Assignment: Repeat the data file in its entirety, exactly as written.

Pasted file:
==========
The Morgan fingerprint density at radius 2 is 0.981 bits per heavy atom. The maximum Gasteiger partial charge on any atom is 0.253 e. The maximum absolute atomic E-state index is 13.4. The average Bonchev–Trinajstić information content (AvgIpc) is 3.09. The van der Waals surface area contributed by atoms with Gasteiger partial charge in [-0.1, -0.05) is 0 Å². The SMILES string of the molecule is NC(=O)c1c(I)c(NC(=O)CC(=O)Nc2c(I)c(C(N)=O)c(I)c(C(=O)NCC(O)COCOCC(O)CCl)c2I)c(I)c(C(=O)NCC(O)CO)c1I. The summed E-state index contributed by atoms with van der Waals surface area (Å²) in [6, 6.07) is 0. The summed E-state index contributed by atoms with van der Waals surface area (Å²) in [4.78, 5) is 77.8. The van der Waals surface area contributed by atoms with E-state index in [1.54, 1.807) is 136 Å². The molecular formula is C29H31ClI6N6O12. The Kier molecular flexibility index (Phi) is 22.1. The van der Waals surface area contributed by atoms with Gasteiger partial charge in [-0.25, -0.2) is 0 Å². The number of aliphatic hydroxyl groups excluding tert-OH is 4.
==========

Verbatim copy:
The Morgan fingerprint density at radius 2 is 0.981 bits per heavy atom. The maximum Gasteiger partial charge on any atom is 0.253 e. The maximum absolute atomic E-state index is 13.4. The average Bonchev–Trinajstić information content (AvgIpc) is 3.09. The van der Waals surface area contributed by atoms with Gasteiger partial charge in [-0.1, -0.05) is 0 Å². The SMILES string of the molecule is NC(=O)c1c(I)c(NC(=O)CC(=O)Nc2c(I)c(C(N)=O)c(I)c(C(=O)NCC(O)COCOCC(O)CCl)c2I)c(I)c(C(=O)NCC(O)CO)c1I. The summed E-state index contributed by atoms with van der Waals surface area (Å²) in [6, 6.07) is 0. The summed E-state index contributed by atoms with van der Waals surface area (Å²) in [4.78, 5) is 77.8. The van der Waals surface area contributed by atoms with E-state index in [1.54, 1.807) is 136 Å². The molecular formula is C29H31ClI6N6O12. The Kier molecular flexibility index (Phi) is 22.1. The van der Waals surface area contributed by atoms with Gasteiger partial charge in [-0.25, -0.2) is 0 Å². The number of aliphatic hydroxyl groups excluding tert-OH is 4.